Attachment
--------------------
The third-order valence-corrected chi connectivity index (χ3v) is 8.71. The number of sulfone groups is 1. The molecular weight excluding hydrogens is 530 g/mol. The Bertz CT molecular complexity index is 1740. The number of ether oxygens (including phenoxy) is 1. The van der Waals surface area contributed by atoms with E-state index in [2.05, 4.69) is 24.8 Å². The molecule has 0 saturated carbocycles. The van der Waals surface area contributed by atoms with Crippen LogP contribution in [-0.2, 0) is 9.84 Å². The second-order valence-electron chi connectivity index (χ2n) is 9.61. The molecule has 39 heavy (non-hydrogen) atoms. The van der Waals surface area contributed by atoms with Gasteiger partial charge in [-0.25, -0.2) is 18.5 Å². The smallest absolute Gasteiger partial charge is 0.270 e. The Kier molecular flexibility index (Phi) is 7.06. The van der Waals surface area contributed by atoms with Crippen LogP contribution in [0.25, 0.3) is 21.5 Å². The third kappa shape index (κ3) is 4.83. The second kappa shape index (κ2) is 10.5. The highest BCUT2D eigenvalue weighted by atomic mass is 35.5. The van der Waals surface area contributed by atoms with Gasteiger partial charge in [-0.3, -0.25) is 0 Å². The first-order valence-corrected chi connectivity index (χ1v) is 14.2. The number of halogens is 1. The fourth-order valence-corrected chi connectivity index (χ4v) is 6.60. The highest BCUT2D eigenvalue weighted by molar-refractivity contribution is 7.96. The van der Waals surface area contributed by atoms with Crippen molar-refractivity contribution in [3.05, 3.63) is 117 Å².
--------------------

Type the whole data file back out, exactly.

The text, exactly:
The third-order valence-corrected chi connectivity index (χ3v) is 8.71. The number of sulfone groups is 1. The molecular weight excluding hydrogens is 530 g/mol. The Bertz CT molecular complexity index is 1740. The number of ether oxygens (including phenoxy) is 1. The van der Waals surface area contributed by atoms with E-state index in [2.05, 4.69) is 24.8 Å². The molecule has 0 saturated carbocycles. The van der Waals surface area contributed by atoms with Crippen LogP contribution in [-0.2, 0) is 9.84 Å². The second-order valence-electron chi connectivity index (χ2n) is 9.61. The molecule has 39 heavy (non-hydrogen) atoms. The van der Waals surface area contributed by atoms with Gasteiger partial charge in [-0.25, -0.2) is 18.5 Å². The smallest absolute Gasteiger partial charge is 0.270 e. The Kier molecular flexibility index (Phi) is 7.06. The van der Waals surface area contributed by atoms with Crippen LogP contribution in [0.25, 0.3) is 21.5 Å². The third kappa shape index (κ3) is 4.83. The second kappa shape index (κ2) is 10.5. The highest BCUT2D eigenvalue weighted by atomic mass is 35.5. The van der Waals surface area contributed by atoms with Gasteiger partial charge in [-0.3, -0.25) is 0 Å². The first-order valence-corrected chi connectivity index (χ1v) is 14.2. The number of halogens is 1. The fourth-order valence-corrected chi connectivity index (χ4v) is 6.60. The highest BCUT2D eigenvalue weighted by molar-refractivity contribution is 7.96. The van der Waals surface area contributed by atoms with Crippen molar-refractivity contribution in [3.05, 3.63) is 117 Å².